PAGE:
Useful Carp Rigs
Standard Hair Rig
Above is the standard version of the basic hair rig. It can be fished with open bail arm & a bobbin, or tight to a baitrunner reel. The hooks must be the sharpest you can get, I have had success with all the mentioned brand names. The easiest hook-tie is the No- Knot , which makes it easy to obtain the required hair lenght. This knot is detailed in the "business end" section. Use a mono line for clear waters, braids will give better presentation in a turbid water. At 12 ft or more I dont think it is as important, since light does not allow detailed vision from the carp. I generally watch my rod tip, to see if there are carp at my bait, because if I'm not hooking them I want to try something that will ! & make appropriate adjustments, This may include changing the hooklink &/or lenght, hook pattern, bait, lead or tightly clipping the line.
Whirlpool Rig
  There are as many rigs for carp as there are breakfast cereals. In England ,where every edge is needed to fool the fish, almost everything has been explored. However in N.A. I believe a more practical approach is in order . There are times when the standard hair rig with egg sinker is not the best option in the conditions you may be fishing in. For example in the Whirlpool at Niagara I used the below modified hair rig to stop the lead from being dragged by the current & falling into the large stones & becoming trapped. The 3" lenght of plastic tube prevents the lead from falling into the cracks so easily. If you cant make this rig then simply use 2 large split shot, to just hold bottom ,even if the bait drifts around, this is fine for the carp which seem to nail the bait as it moves ,so it wont escape! If you go to the whirlpool take plenty of fairly tight groundbait with you, I use ground trout pellets , cracked soaked maize & breadcrumb. This I mix at the pool, adding 5mls of scopex to the water in the groundbait as I mix it. I use hard maize or half a boilie on the hook, & squeeze a palmful of groundbait around the lead & tubeing. If adjustments are needed, try varying lead size & leader lenght,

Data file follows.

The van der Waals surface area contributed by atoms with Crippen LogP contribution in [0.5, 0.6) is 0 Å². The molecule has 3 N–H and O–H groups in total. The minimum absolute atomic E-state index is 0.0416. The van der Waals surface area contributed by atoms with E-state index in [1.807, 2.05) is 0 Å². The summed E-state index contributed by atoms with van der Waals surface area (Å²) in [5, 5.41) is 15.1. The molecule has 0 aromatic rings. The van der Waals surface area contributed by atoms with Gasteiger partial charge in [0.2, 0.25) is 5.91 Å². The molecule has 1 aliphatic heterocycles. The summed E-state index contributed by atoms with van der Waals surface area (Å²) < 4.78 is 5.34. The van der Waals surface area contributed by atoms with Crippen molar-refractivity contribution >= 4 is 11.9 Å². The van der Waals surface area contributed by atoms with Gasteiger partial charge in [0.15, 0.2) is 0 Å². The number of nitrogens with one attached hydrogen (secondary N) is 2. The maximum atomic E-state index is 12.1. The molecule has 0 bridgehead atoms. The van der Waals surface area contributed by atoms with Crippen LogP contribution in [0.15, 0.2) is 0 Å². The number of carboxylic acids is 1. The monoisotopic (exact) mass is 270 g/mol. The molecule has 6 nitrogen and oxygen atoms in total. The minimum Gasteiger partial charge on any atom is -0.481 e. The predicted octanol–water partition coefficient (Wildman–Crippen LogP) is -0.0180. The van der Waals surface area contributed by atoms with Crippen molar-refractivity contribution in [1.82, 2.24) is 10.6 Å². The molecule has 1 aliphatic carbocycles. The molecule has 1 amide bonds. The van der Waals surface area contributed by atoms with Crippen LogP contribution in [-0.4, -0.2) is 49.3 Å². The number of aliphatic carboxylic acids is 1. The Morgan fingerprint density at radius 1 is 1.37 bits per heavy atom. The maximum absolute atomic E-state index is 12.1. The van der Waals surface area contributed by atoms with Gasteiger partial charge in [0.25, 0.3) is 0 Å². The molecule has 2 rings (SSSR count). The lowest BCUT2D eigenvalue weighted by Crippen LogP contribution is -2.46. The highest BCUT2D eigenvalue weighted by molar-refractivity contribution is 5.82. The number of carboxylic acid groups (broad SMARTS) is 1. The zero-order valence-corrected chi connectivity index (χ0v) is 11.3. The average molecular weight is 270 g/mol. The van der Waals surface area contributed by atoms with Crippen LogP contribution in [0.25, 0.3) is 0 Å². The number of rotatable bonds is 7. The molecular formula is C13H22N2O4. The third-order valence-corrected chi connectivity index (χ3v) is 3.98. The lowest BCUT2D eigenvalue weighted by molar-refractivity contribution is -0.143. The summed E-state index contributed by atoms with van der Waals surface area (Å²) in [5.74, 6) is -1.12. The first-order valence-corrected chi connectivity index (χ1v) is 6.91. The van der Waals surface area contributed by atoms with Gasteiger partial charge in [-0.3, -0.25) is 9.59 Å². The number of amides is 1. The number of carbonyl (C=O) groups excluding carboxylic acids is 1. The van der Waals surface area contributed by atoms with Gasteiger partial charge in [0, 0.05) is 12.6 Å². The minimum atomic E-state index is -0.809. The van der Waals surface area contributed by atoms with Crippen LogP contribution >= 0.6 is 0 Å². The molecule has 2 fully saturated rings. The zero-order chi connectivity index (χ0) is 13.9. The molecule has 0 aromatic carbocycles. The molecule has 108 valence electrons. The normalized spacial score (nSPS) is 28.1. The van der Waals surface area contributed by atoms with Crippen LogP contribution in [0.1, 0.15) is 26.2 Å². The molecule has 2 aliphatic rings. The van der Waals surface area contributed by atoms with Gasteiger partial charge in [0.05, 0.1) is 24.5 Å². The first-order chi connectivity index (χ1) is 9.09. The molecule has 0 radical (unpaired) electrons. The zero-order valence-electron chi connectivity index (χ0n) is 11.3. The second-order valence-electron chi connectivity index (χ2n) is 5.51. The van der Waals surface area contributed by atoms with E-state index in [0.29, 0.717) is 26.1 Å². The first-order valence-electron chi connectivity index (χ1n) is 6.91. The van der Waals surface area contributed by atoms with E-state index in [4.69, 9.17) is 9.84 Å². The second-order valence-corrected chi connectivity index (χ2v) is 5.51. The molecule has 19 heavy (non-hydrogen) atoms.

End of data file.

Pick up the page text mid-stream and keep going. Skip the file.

Good luck !
Weedbed rig
In the St Lawrence , a different set up was needed. Here the fish were in still water. The small Kamasan hook above would be no good amongst the weed beds of the St Lawrence. They would be straightened or torn out of the carps mouth in short order ! What we needed was a more powerful hooking & holding arrangment. Finally the setup below proved to be almost 100% correct for the situation. At first I was rather worried about the coil feeder becoming snagged in the weeds but infact this did not happen or if it did it was not a problem. Let me explain; what happened on the first screaming run, the carp would invariably take 30 or more yards of line , the feeder remained in the nearby weedbed, untill the fish had travelled far enough away from the feeder . Stout pressure on the fish from it's new position altered the angle on the line such that the feeder was drawn up through the weed & the fish was free ! This would have not happened with a heavy lead I am sure the lightweight nature of the feeder allowed this. Also notice the plastic tubeing inside the feeder, this was animportant part of the rig to stop the line from being damaged on the initial run as the line is being fed through this at high speed. I am sure the line would be cut without  it. The rig is very similar to the method rig used with pack/groundbaits & meile bomb type of mix's. Very soon I will be adding a section on groundbaits & bait additive examples that you will be able to buy from the supermarkets. Keep checking for it!
Drop off set-up